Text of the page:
Angela says that not knowing the details of her mother's murder has been unbearable for her. She asks Angelo what happened that night. "It happened just quickly, it's like I blanked out and I came to and I had her in my hands," Angelo says. "I've asked God so much so many times to take that night back. She was my best friend. I don't know how it happened, how I let it happen."

During their meeting, Angelo reads a statement to Angela. "I apologize to you this day knowing full well my apology does nothing to assuage your grief. I can only hope that by hearing from me the truth about that night that you will somehow be able to close a significant chapter in your life and that you will be able to move on with plans for your future. At one time in your life you used to call me Daddy. So, no, I'm not being brave by agreeing to this meeting. I'm just being a man for once in my life. I have no expectations of our meeting today other than to help you achieve the closure you asked for in your letter."
Roberta and Angela
Angela says Angelo's answers help give her closure and a measure of peace. "I've forgiven him because I know that me hating him will not get me anywhere," Angela says. "Hatred will eat your life."

The mediation, which Angela's family was originally hesitant about, also helps answer a question that plagued the family for years: Did Angelo really kill Tonya?

Angelo had originally pleaded not guilty in court, but he was convicted on DNA evidence. Still, Angelo continued to deny killing Tonya. He didn't reveal the truth until meeting with Angela. "Especially being from a small town, people would always say, well, 'Angelo didn't do it,' or 'So-and-so did it,' whichever," Angela says. "To hear him say that, it just filled that hole so much."

The confession even helps her Aunt Roberta, who is Tonya's sister, gain a measure of respect for him. "Because he gave not only her closure, he gave us all closure which allowed us all to move on with our lives," Roberta says.
One day when Sue, a newly divorced mom, was inside alone while her two children played outside, a man came to the door looking for yard work. Sue showed him around the yard and let him into the house when he asked to use the phone. She had no idea the man, Dale, had been hired to kill her. Dale shot Sue in the stomach, but, miraculously, the gun jammed and he wasn't able to fire any more bullets.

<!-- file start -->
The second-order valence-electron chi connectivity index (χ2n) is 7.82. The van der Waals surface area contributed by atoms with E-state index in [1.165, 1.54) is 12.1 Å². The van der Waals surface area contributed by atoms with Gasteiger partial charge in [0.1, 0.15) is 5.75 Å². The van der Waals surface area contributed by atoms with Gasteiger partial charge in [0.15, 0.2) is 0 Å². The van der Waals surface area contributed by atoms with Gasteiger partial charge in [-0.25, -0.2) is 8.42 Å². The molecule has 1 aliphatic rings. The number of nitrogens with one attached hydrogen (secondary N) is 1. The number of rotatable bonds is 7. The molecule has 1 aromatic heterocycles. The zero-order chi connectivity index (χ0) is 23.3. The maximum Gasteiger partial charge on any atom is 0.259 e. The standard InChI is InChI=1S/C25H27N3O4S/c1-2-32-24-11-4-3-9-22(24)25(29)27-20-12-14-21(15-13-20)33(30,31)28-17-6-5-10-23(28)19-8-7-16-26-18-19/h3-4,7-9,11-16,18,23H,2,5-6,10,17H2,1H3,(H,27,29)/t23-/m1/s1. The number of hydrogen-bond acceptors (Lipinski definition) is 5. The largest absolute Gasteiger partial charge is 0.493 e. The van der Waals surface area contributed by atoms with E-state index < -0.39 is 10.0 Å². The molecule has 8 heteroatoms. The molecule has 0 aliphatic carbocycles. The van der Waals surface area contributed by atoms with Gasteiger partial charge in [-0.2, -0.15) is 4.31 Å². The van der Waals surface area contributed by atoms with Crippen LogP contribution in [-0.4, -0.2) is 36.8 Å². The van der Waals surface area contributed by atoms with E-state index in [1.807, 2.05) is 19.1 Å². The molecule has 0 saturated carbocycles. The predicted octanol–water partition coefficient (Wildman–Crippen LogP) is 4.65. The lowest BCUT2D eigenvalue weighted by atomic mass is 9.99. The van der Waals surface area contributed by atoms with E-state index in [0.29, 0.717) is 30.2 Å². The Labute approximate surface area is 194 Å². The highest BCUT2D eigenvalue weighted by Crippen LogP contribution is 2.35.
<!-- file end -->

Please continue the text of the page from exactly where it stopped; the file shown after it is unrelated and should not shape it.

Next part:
Sue ran to the neighbor's house while Dale escaped. "I saw the cartridge on the ground. I heard a voice in my head telling me, 'You've been shot and you need to get out of the house,'" Sue says. "I got up and ran for my life."

Three months after the shooting, Dale was arrested and convicted for attempted murder. He served 12 years in prison.

Even with Dale behind bars, Sue didn't feel safe. "I had nightmares for several years of people chasing me with guns," she says. "I was so scared all the time, I carried a loaded gun in my purse for about two years."
Dale and Sue from their 2004 'Oprah Show' appearance
When Dale was released from prison, Sue received a shocking phone call. Dale wanted to meet her in person and apologize for trying to kill her. Dale and Sue shared their story on The Oprah Winfrey Show in 2004.

"I was back in jail again, looking at another term in prison," Dale says. "I had basically hit bottom and didn't like myself. Part of the 12-step drug program I was going through is to make amends where possible. So that's why I called Sue the first time, to tell her I was sorry for what I had done."

Dale and Sue had four restorative justice meetings in the summer of 2002, four years after Dale initially called to apologize for the shooting. "I knew it was divinely guided, and I felt it was really important to go and participate for the healing that was necessary for the whole family and Dale's family, as well," Sue says.

Dale says Sue helped him forgive himself. "There's a lot of emotions. Sue had forgiven me, which helped me to forgive myself for what I had done," Dale says. "Because I lived years with the guilt, the shame of what I'd done."
Sue and Heather
Dale's daughter, Heather, also reached out to Sue. "We went through an experience that was traumatic," Heather says. "I wanted to meet her and experience a healing process together because no one else really understands it. And we've got a great friendship through it."

Heather says she didn't know until the first mediation that her father was a hired assassin, and she thought Sue would hate her and her family because of what Dale had done. "I said, 'Oh, we don't hate you. You're a victim also of your father's crime,'" Sue says. "And she was. And she was so articulate for 17 years old."

Sue says she has forgiven and hopes that Heather's suffering will be eased.

Dale, Heather says, is now back in prison.
Sunny Schwartz
Sunny Schwartz, an attorney who heads the Resolve to Stop the Violence Project for the San Francisco Sheriff's Department, says 90 percent of victims in a 5,000-person study wanted to face their attackers. "The majority of people, survivors, want to know why, for the offender to hear their pain and ultimately to be validated with their [authentic] apology," Sunny says.

Restorative justice makes a difference, Sunny says, because it's about people. "Traditional criminal justice is about when violence or other crime is committed against the state. Restorative justice is against a human being and relationship," Sunny says. "Traditional criminal justice, when you violate, they're looking for punishment. Restorative justice is looking for obligation and repair."